Analyzing cross-sectionally clustered data using generalized estimating equations


The presence of clustered data is common in the socio-behavioral sciences. One approach that specifically deals with clustered data but has seen little use in education is the generalized estimating equations (GEEs) approach. We provide a background on GEEs, discuss why it is appropriate for the analysis of clustered data, and provide worked examples using both continuous and binary outcomes. Comparisons are made between GEEs, MLMs, and ordinary least squares results to highlight similarities and differences between the approaches. Detailed walkthroughs are provided using both R and SPSS.

Journal of Educational and Behavioral Statistics

NOTES: the materials in the appendix can be found here. The preprint link above is actually for the appendix.

In the original paper draft, I had a section which showed how much more widely used mixed models (i.e., MLMs, HLMs) were compared to GEEs but was asked to remove that. I thought the usage was interesting so I am including it here:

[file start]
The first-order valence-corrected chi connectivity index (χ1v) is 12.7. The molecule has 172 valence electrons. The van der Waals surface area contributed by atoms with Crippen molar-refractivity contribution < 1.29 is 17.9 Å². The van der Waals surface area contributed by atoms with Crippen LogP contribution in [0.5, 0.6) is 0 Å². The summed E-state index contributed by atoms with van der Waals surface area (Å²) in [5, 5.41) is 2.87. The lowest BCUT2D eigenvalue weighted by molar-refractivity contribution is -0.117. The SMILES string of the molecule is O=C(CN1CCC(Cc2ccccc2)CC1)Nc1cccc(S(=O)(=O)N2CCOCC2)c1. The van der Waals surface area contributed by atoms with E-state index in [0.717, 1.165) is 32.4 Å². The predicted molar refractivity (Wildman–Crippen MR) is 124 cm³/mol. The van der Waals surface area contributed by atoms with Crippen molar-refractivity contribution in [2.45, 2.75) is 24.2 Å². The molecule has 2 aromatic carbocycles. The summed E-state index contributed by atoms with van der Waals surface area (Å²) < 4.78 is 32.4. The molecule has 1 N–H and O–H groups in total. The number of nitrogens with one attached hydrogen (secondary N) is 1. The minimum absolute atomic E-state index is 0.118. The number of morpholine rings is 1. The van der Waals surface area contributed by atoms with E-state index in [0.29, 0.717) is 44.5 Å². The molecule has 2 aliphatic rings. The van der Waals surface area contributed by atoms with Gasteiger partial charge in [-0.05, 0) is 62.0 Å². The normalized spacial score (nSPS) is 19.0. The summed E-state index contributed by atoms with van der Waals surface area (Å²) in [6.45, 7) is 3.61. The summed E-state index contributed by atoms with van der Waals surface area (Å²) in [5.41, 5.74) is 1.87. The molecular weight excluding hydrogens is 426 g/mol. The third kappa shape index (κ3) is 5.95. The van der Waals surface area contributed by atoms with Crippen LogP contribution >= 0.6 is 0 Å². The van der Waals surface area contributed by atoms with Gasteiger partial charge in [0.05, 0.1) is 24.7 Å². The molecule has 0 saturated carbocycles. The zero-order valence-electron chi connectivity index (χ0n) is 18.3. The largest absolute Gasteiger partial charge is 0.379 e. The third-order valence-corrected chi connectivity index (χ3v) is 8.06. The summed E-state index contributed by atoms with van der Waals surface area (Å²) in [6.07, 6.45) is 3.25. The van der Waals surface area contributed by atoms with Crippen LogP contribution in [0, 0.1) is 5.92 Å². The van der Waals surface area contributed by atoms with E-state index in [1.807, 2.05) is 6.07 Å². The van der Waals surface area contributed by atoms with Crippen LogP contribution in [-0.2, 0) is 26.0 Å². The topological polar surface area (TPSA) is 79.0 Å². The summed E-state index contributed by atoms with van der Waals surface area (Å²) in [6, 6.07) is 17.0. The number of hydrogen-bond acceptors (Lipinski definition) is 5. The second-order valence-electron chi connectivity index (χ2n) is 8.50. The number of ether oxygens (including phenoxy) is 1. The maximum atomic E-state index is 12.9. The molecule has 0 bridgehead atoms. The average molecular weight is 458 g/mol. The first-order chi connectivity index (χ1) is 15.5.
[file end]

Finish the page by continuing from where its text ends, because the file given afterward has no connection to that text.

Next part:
• In psychology, mixed model studies are much more popular than studies using GEEs by a ratio of 15:1 (Bauer & Sterba, 2011)

Citations in JEBS:

  • In the Journal of Educational and Behavioral Statistics (JEBS): one article on how to use multilevel models by Singer (1998) has over 3,300 citations (as of 2020.06.11, Google Scholar)
  • In the same journal, Ghisletta & Sini (2004) provided an introduction to GEEs. This article has 329 citations. GS wrote (p. 431):

Although GEEs are widely applied in biological, pharmacological, and closely related disciplines, their application in educational and social sciences remains relatively scarce.

There is a difference of 6 years but the Singer article has been cited over 10 times more! If using average citations per year, 7.5 times more.


Ghisletta, P., & Spini, D. (2004). An introduction to generalized estimating equations and an application to assess selectivity effects in a longitudinal study on very old individuals. Journal of Educational and Behavioral Statistics, 29(4), 421-437.

Singer, J. D. (1998). Using SAS PROC MIXED to fit multilevel models, hierarchical models, and individual growth models. Journal of Educational and Behavioral Statistics, 23(4), 323-355.